Monday, August 19, 2013
Adoption Movie Guide: Pacific Rim
Gigantic monsters called Kaijus have emerged from a trans-universal rift in the ocean, intent on exterminating human life and colonizing the earth. They are initially overpowering, but the governments of the world join together and craft “Jaegers,” skyscraper-tall weaponized robots, which are able to stand up to the Kaijus. But then bigger Kaijus come, and governments cut funding to the Jaeger program. Can humankind defeat the invaders using outdated technology?
How is This Relevant to Adoption?
The Jaeger machines are too complex to be piloted by a single person. Two co-pilots are joined together through a neural handshake, melding their minds together so that they think as a single unit. We learn that, “the deeper the bond, the better [you function.]” One unit is piloted by two brothers – one of the brothers dies and the other later reflects, “I was still connected to him” when I lost him. He also adds that he “can’t have anyone else in my head” because of this. It’s a pretty reasonable portrayal of a traumatic loss resulting in difficulties making new relationships.
Also, one character was more-or-less adopted by another character, years earlier. The adoptive-esque parent is very protective, and struggles to let his child – now an adult – serve in the war. Another character chastises him, “You rescued her. You raised her. Now you are not protecting her; you are holding her back.”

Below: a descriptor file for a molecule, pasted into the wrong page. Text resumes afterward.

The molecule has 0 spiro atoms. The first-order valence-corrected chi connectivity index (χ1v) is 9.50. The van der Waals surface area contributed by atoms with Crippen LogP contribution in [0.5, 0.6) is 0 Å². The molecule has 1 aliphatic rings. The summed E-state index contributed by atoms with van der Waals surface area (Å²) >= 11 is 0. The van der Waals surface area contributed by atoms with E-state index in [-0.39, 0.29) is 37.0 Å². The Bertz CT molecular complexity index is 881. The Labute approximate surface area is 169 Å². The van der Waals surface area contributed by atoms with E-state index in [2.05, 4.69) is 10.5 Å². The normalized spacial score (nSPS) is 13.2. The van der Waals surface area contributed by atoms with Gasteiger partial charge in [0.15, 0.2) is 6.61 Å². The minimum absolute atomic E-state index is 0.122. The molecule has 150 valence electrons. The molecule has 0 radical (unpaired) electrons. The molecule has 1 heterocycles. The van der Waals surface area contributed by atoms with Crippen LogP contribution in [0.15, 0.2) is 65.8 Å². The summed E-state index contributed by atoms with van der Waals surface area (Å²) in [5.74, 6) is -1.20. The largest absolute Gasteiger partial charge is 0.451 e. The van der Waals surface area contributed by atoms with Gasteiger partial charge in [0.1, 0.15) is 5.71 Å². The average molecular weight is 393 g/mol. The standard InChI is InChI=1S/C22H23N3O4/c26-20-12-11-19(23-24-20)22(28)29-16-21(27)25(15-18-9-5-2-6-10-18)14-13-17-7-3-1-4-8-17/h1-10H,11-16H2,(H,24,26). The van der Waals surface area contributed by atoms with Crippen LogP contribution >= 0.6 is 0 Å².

There is love and respect between the adoptive parent and his child. The character who is unable to make emotional connections eventually regains that ability.
One scene is particularly disturbing. One of the attacking monsters is pregnant. After she dies, the developing baby monster comes out of her corpse, ready to fight, but it ultimately is strangled by its own umbilical cord.
Recommendations and Conclusions
Pacific Rim will probably appeal mostly to teenagers and young adults. One character could be particularly powerful for young adults who have experienced significant losses and who, because of their losses, find it difficult to trust others. If you see it with your older teen, there might be a conversation point there. Adoptive parents could reflect on the challenges inherent in letting a child who needed you, grow up and go out into the world again. Aside from that, it seems like a pretty standard big-budget action/sci-fi movie.
How will I let my adopted child transition into adulthood? In what ways does adoption make this different from the task of any parent to let their child grow up? In what ways is it similar?
How did the character find the ability to trust another person?